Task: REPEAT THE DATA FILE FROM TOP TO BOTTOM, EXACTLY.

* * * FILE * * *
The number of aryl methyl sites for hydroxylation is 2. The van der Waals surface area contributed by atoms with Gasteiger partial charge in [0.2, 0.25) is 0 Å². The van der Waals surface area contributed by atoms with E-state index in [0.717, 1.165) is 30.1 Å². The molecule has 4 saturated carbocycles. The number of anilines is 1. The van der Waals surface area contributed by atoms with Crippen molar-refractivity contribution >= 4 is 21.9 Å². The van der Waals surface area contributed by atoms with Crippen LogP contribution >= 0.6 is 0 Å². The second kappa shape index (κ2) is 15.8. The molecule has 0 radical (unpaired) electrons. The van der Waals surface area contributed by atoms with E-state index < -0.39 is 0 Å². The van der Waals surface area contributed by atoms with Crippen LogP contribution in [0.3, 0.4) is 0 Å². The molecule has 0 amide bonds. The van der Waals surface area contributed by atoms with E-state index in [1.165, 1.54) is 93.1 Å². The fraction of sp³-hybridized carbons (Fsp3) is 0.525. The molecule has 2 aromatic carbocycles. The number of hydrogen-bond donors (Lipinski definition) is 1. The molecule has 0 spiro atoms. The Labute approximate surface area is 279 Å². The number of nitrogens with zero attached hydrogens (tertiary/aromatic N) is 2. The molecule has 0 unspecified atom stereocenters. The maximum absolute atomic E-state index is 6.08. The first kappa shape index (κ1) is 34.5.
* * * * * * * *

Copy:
The number of aryl methyl sites for hydroxylation is 2. The van der Waals surface area contributed by atoms with Gasteiger partial charge in [0.2, 0.25) is 0 Å². The van der Waals surface area contributed by atoms with E-state index in [0.717, 1.165) is 30.1 Å². The molecule has 4 saturated carbocycles. The number of anilines is 1. The van der Waals surface area contributed by atoms with Crippen molar-refractivity contribution >= 4 is 21.9 Å². The van der Waals surface area contributed by atoms with Crippen LogP contribution >= 0.6 is 0 Å². The second kappa shape index (κ2) is 15.8. The molecule has 0 radical (unpaired) electrons. The van der Waals surface area contributed by atoms with E-state index < -0.39 is 0 Å². The van der Waals surface area contributed by atoms with Crippen LogP contribution in [0.3, 0.4) is 0 Å². The molecule has 0 amide bonds. The van der Waals surface area contributed by atoms with E-state index in [1.165, 1.54) is 93.1 Å². The fraction of sp³-hybridized carbons (Fsp3) is 0.525. The molecule has 2 aromatic carbocycles. The number of hydrogen-bond donors (Lipinski definition) is 1. The molecule has 0 spiro atoms. The Labute approximate surface area is 279 Å². The number of nitrogens with zero attached hydrogens (tertiary/aromatic N) is 2. The molecule has 0 unspecified atom stereocenters. The maximum absolute atomic E-state index is 6.08. The first kappa shape index (κ1) is 34.5.